Natural chandeliers of yellow and gold gleam and glisten in a camouflage of fluorescent lush green leaves. Sporadic invasion of bougainvillea creeper here and there, and a carpet of petals welcoming young and old alike laced with the sweetest aromas garnish the otherwise dry summer air. This typical north Indian summer picture decorated with resplendent yellow and golden beauties of Indian Laburnum, or more commonly known as the Amaltas, is a common sight to behold and relish in Delhi and other parts of India during this time of the year.
Known as Cassia Fistulia, or ‘the pudding pipe’ (for its fruits are brownish, blackish cylindrical pods), these florets erupt in full abundance during April-June. Its golden chandelier type inflorescence is revered as ‘Swarnapushpa’ or ‘Bahava ke phool’ in Hindi. Several hues of yellow and golden arranged in beautiful racemes – or irregular pedicellate patterns hang from this dry deciduous, tropical tree. Dotting major urban landscapes in the country as an avenue / ornamental tree, over and above its dominance in forests, Indian Laburnum is a sight to behold – a riot of pleasing hues of yellows to relish.
Catch a glimpse of the floral cultural, aesthetic and environmental relevance here.
Native to the Indian sub-continent, the tree is honoured as the state flower of Kerala. Found in abundance in the Indian sub-continent illuminating through south-east Asia, the flower is also the national flower of Thailand, with its golden hues signifying royalty, according to sources. Ranging from literature, paintings and other contemporary works, the tree and its floral magnets find their mention in select portions of Indian epics. ‘Kishkindha Kanda’ and ‘Aranya Kanda’ in Ramoayan, for instance, and also in Mahabharata, according to secondary sources.
In Kerala, the flower has its utmost religious and cultural significance. Known as ‘Kondrai’ or ‘Kannikona’, it is the quintessential offering during the festival of ‘Vishu’ or the Malayalam New Year. During Vishu, the golden flower is a mandatory offering, in addition to everything ‘golden’ that is harvested at this time of the year ranging from jackfruits, golden cucumber, mangoes and cashews.
These pendulous shaped golden beauties are evocative of one’s childhood when one would often mistake these summer delights for grape bunches! From a distance, sometimes Indian Laburnum showers can confuse children for the florets.
Medicine, food and green energy
Its leaves, fruits and flowers are known to have medicinal relevance in Ayurveda. In fact, in Sanskrit, the tree is revered as ‘Aragvadha’ or ‘disease killer’. The fruit pulp is known to have laxative properties, while its flowers are used in certain folk remedies. However, medicinal supervision is needed before consuming any part of the tree, as Ayurveda recommends.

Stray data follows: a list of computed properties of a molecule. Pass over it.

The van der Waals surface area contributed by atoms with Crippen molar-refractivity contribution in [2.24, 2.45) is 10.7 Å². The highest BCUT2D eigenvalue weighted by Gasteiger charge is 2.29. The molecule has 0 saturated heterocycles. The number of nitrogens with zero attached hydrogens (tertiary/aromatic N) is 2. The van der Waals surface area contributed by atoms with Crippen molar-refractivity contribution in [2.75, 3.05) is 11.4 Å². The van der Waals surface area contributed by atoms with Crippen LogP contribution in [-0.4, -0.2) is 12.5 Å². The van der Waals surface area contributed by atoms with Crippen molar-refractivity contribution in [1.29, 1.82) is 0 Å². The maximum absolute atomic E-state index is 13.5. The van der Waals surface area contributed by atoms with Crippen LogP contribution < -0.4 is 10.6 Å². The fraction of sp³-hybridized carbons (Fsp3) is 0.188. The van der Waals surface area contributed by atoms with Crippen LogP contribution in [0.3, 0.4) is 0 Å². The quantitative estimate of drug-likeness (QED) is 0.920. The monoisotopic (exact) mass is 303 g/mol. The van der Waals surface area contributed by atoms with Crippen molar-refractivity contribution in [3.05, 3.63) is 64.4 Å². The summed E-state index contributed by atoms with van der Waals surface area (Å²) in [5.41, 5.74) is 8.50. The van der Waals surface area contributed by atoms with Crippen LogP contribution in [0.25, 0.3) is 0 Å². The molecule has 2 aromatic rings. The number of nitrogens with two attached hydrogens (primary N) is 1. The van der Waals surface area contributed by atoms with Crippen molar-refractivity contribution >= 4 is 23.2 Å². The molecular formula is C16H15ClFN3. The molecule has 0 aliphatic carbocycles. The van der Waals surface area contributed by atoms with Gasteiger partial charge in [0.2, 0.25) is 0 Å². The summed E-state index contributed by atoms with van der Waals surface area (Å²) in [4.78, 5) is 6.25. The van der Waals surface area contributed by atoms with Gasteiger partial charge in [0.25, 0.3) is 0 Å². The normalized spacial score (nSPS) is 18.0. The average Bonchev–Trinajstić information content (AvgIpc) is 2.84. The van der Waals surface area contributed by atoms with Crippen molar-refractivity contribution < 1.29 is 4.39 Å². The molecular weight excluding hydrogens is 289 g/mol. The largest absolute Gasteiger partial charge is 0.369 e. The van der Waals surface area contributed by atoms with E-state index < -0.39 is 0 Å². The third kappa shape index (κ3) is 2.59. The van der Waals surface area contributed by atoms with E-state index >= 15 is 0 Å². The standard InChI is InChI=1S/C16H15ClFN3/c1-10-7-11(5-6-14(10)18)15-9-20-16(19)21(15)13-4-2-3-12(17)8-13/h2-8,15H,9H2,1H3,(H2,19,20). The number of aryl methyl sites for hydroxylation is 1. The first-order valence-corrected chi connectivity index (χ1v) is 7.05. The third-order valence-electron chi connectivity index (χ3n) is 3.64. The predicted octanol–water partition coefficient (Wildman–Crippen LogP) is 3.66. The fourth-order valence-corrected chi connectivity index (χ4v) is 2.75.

Some cultures also utilise its green wealth in traditional preparations. The ‘world agro forestry’ quotes that flowers of ‘Amaltas’ are used by Santhals in India. Traditional recipes of chutneys and vegetables are also available online. Additionally, according to a few studies, the seed oil of Indian Laburnum has potential in green energy as biodiesel, and the leaves has potential in green manure.
It must be noted that with only 2.4% of world’s land area, India accounts for 8% of biodiversity of the world. The sun soaked golden beauties of Indian Laburnum are an attractive sight for bees, birds, butterflies and insects. With climate change induced threats to biodiversity all across the world, this tree with its plantations and conservation can be considered as a throbbing biodiversity hub with huge potential in agro forestry, butterfly rearing and apiculture or bee-keeping.
In fact, government of India led afforestation schemes such as CAMPA and similar other reforestation drives can be promoted and merged with livelihoods interventions, such as organising self-help groups (SHGs) around apiculture and empowering women through SHG linkages.
Ecological heritage and sustainability
A wide variety of flora lends Delhi its green quotient and provides for a stunning sight that needs to be preserved and conserved for posterity. Huge trees of Asoka, Banyan, Semal, Gulmohar, Mango, Neem, Jamun and Amaltas are essential constituents of Delhi’s ecological heritage and natural capital occasionally ‘greening’ our urban agglomerations. Keeping the importance of this co-existence in mind, nature walks, tree awareness workshops, tree trails are some events that are regularly organised in the capital. The role of governments through the years can’t be ignored in having conserved some of the last jungle patches in the city – the Ridge forest, for example – an important refuge for these trees.
Since it is highly valued for its ornamental quotients, Indian Laburnum has huge potential in contributing to aesthetics and environmental conservation at once, by greening urban architecture and landscapes, thereby, contributing to national targets of biodiversity, climate change redressal and Sustainable Development Goal target # 11 on greening cities and making urban spaces sustainable.